Taking the Gloves Off

Published: May 26, 2008

By Karl Thiel -- Poor Amgen has got a lot to answer for this month. The new Ernst & Young 2008 Global Biotechnology Report reveals that in 2007, the entire biotech industry lost just $300 million in aggregate. That's the closest it has ever come to profitability. But E&Y had expected it to break into the black for the first time last year. So who can we blame for the fact that it didn't? Well, yeah, sure, the dozens of unprofitable companies...but more to the point, Amgen! If sales of Epogen and Aranesp hadn't gone into an unexpected decline on safety concerns, 2007 would have been biotech's year in the sunshine.

Despite this--and the fact that Amgen lost 32% of its value over the course of 2007--Kevin Sharer remains biotech's most highly paid CEO according to new CEO compensation data.

Incidentally, the industry's $300 million loss in 2007 represents just 0.5% of its total revenues. That's pretty close to breakeven--better than the payout ratio you'll find on the very best slot machines, which typically keep at least 2% of the money put into them. E&Y has not to date mentioned a "finally safer than gambling!" milestone for the industry, however. (And no, I'm not serious about this metric.)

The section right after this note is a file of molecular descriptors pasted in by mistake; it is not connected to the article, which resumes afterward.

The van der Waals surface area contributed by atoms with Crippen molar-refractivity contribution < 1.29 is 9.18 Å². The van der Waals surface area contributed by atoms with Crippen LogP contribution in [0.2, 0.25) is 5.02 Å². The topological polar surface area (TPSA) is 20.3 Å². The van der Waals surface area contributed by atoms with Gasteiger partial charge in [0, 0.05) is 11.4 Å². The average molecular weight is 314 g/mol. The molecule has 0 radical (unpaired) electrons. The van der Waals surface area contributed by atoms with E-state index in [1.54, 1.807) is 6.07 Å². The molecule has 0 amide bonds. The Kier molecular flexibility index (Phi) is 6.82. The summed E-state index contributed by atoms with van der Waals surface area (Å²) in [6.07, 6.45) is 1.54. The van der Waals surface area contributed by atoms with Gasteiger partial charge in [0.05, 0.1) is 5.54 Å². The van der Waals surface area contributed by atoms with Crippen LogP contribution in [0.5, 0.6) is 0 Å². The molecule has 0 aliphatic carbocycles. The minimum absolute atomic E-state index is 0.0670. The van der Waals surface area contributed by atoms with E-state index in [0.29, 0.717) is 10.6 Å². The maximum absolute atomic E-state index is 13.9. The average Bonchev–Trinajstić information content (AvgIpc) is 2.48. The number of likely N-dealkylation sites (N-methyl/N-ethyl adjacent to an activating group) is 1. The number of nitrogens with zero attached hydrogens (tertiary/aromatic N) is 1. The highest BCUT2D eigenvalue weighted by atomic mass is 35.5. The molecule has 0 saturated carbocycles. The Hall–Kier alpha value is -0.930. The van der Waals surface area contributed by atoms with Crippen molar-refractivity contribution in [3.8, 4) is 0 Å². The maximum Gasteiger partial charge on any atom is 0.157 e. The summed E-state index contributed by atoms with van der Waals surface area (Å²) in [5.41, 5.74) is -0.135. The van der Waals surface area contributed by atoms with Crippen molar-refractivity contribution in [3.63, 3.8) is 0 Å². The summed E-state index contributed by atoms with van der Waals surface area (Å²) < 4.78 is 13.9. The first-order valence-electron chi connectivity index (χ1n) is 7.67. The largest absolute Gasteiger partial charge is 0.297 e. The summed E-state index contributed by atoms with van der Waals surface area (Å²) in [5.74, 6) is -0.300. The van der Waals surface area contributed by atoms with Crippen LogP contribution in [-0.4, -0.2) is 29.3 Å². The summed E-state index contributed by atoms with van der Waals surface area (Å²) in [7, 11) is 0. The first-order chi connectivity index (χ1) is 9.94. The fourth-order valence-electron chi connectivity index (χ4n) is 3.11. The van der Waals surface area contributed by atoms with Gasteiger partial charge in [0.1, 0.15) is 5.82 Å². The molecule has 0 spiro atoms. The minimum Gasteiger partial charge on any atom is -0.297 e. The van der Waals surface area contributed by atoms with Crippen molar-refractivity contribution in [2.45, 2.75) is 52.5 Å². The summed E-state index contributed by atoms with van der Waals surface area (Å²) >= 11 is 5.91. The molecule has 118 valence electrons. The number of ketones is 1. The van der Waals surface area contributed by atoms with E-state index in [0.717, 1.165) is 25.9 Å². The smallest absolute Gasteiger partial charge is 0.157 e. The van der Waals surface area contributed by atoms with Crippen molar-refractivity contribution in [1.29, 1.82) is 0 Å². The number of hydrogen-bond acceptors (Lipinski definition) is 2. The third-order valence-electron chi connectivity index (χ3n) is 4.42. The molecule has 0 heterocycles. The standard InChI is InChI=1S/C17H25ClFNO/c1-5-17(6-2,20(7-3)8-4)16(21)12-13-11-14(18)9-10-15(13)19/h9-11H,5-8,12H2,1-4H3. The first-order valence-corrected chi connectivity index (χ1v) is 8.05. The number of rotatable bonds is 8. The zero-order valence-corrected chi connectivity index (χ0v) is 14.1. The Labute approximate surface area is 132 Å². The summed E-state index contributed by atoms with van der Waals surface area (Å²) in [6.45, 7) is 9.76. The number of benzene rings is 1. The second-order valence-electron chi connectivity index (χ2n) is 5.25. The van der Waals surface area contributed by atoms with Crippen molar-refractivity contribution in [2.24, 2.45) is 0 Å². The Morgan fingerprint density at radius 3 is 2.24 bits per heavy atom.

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On a completely different note, there's an interesting wrinkle in the FDA funding debate. When we left our heroes last, Rep. John Dingell (D-Mich.) was pounding on a table at the House Energy and Commerce Subcommittee and screaming at commissioner Andrew von Eschenbach to admit that the Bush Administration's budget request for FDA was woefully inadequate.

In a completely surprise twist of events, von Eschenbach finally did! He wrote a letter to Congress asking for an immediate $275 million to keep the nation's food and drug supply safe. This may be the first time an FDA commissioner has ever gone against a president's budget request so boldly.

The request was written in response to a letter from Sen. Arlen Specter (R-Pa.), who according to an account in the New York Times, wrote in the margin, “Andy, I know the situation is extreme. I want to get you financial help now.” That makes it sound like some sort of emergency bake sale might be imminent, but legislation that would attach the $275 million to an emergency supplemental appropriations bill has already been penned by Rep. Herb Kohl (D-Wisc.).

What finally made von Eschenbach give up defending...or at least refusing to criticize...the President's budget? Chock it up to President Bush's waning influence, to the commissioner getting tired of the abuse he was receiving, or to a simple recognition that FDA couldn't just muddle through with its unfunded mandates without seriously compromising public health and safety. In any case, we should probably all be relieved.

Then again, executives at Cephalon might tell you that they'd prefer it if some of the Risk Evaluation and Mitigation Strategies called for under the FDA Amendments Act (FDAAA) were left unfunded. But more on that further down.

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